Cyber Librarian Gary Price of the ResourceShelf, and the editor of Search Engine Watch Blog is going to Ask Jeeves as the Director of Online Information Resources. Gary will be giving up the editorship of the Search Engine Watch blog (with Barry Schwartz taking over) but will continue on with ResourceShelf. You can read more on the ResourceShelf site post. From the Ask Jeeves press release:
Gary is going to keep up the ResourceShelf and the associated DocuTicker blog (two of the main research sites I personally read :). I believe this will turn out to be very good for Ask Jeeves. It will help to have someone who knows everything that is going on in the online research world, I would expect more quality content in the invisible Web becoming visible 🙂
Lately, Google has been involved in a lot of lawsuits: book publishers, DOJ subpoena, Microsoft, France….
However, last month, in a novel twist, a plaintiff, Mark Anderson, convinced the Beverly Hills Small Claims Court to direct Google to remove a number of documents that mention him from the Google index, including newspaper articles and public documents such as a U.S. Bankruptcy Court order.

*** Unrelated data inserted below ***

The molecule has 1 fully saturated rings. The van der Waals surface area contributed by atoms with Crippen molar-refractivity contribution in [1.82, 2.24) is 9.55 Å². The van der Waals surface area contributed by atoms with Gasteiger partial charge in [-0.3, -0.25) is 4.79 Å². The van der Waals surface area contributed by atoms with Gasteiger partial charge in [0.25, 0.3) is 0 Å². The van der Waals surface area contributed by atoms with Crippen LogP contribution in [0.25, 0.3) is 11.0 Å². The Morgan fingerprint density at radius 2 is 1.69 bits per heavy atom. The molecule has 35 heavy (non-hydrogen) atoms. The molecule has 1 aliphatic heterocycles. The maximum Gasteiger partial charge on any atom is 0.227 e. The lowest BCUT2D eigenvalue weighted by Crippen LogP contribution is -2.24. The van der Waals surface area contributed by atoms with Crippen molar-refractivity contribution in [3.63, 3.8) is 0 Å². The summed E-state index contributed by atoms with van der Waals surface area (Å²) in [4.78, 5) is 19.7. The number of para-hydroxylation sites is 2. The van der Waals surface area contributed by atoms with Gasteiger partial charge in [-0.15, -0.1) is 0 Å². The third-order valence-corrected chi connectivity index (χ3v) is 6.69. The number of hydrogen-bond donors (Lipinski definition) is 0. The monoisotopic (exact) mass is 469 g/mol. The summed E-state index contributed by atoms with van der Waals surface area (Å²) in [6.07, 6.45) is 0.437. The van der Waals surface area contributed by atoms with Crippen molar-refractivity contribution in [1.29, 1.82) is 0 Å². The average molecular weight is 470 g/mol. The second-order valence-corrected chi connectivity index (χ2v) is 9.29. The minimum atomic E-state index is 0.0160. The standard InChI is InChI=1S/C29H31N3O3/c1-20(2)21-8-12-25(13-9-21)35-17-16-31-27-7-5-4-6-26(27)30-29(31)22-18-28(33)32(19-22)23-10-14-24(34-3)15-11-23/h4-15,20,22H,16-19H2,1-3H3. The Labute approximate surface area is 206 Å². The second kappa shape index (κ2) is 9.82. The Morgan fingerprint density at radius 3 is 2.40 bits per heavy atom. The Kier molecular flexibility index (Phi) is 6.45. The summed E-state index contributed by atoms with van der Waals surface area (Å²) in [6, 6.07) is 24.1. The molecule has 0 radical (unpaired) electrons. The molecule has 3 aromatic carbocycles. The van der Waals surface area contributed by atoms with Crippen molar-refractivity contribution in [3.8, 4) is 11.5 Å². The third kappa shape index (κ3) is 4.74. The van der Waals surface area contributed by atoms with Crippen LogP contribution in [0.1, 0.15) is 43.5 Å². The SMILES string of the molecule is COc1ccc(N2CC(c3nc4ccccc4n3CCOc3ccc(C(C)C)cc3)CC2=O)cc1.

Specifically, the Court ordered Google to remove “all references to [1 individual and 3 companies] from the Google search engines and search results.” This is not the removal of the documents from the Internet, just from the Google search results. Attached to the order was an exhibit listing the Web pages to be removed from the Google index. Chilling Effects has posted the court order and exhibit on its Web site.
If you find yourself frequently looking up US Supreme Court cases, we’ve come up with a time-saving plugin for Firefox users.
Once you’ve installed our US Supreme Court Search plugin, look for the J-star icon in the oval search field in the upper right-hand corner of your Firefox browswer. Enter any term, hit enter, and the browswer will retrieve US Supreme Court cases that reference your search query. This plugin is also available from mozdev.org.